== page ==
In the world of King Lear, being a shakespearean tragedy, suffering, loss, and injustice are all factors often expected before an audience enters the bottomless pit of complicated characters, varying agendas, and Shakespearean english these productions usually employed. However, despite its melancholy undertone and lack of warmer lighting gels on stage, King Lear is not without hope.
Shakespeare in Lear, presents the notion that characters in great authority force suffering upon others in an effort to retain power, admiration, and status. Initially, Lear himself demonstrates this, …show more content…
The allegiances formed in this scene contrast one another, clearly demonstrating to the audience their various agendas, and allows the audience to understand the alliances of characters without any dialogue required.
Following on from this notion of unspoken alliances, characters relationships inspire hope in the audience as well. While Lear is initially the main spark of suffering for the other characters, and despite the fact that his own suffering is self inflicted, the audience does sympathize for his position amongst the rest. The “infirmity of his age” (1:1:284) results in his malicious, self satisfying, daughters manipulating him with ease, and abusing the power he entrusts onto them. But in the same way we see Kent step in for Cordelia, we see him return to aid Lear at this stage in the play as well. The strength of there relationship is seen in Kent’s unfaltering loyalty for his King: “If thou canst serve where thou dost stand condemned, so may it come thy master, whom thou lov’st, shall find thee full of labours.” (1:4:6) and as a result does instill hope into the hearts of the audience that Kent may in fact put things right.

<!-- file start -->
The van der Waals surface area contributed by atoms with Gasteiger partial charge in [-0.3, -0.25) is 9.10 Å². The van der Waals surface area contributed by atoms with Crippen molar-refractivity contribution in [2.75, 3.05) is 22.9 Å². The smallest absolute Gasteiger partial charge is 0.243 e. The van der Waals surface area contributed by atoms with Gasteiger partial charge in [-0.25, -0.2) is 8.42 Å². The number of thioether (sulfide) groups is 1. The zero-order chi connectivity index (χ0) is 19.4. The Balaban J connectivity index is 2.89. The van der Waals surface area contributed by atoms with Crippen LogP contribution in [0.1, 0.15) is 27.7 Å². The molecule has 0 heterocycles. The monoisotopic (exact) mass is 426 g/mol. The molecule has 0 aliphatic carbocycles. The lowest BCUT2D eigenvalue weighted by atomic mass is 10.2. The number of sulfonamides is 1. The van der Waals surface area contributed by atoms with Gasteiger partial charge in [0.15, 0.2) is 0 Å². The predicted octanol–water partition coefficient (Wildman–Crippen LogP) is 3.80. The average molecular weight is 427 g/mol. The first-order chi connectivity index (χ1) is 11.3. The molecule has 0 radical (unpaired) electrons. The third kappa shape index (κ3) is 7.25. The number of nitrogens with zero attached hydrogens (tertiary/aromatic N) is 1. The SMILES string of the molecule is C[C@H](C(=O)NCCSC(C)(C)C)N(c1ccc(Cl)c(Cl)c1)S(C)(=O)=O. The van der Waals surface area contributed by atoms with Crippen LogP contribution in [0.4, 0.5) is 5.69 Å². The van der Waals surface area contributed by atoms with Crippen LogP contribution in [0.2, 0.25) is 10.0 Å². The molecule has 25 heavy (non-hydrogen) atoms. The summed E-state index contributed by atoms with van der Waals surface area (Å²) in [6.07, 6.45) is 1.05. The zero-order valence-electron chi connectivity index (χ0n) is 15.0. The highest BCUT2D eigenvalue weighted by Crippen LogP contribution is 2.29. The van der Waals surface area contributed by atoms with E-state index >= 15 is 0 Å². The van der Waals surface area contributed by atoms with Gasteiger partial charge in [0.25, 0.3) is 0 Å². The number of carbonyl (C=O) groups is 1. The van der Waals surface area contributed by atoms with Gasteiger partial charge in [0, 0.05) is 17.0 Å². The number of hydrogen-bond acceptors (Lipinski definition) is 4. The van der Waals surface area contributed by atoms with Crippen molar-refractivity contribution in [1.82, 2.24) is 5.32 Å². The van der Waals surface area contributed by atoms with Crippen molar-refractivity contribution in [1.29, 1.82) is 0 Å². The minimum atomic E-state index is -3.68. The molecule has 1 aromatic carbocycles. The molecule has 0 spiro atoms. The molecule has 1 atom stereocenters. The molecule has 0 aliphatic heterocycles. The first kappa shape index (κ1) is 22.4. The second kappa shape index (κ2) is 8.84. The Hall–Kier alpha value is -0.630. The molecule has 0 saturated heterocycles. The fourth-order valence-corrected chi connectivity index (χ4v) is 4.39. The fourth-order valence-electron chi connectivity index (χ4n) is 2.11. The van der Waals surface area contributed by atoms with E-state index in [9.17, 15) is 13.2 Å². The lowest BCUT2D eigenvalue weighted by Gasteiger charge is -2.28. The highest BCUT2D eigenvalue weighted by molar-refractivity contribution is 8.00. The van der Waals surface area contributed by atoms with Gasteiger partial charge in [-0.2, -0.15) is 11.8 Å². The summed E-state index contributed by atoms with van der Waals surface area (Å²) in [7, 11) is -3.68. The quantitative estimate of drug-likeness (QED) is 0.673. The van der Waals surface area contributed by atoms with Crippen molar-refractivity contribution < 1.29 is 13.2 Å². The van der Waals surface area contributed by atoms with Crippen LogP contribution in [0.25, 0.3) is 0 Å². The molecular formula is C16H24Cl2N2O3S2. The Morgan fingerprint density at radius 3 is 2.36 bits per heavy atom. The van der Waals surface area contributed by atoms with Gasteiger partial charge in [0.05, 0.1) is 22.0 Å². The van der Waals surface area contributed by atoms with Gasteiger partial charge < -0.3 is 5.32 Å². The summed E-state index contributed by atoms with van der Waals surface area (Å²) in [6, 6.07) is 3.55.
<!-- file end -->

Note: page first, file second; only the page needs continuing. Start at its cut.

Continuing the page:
Suffering comes in many forms during King Lear, however despite the darkly lit stage, black costumes of the characters, and general tragic story Lear follows - hope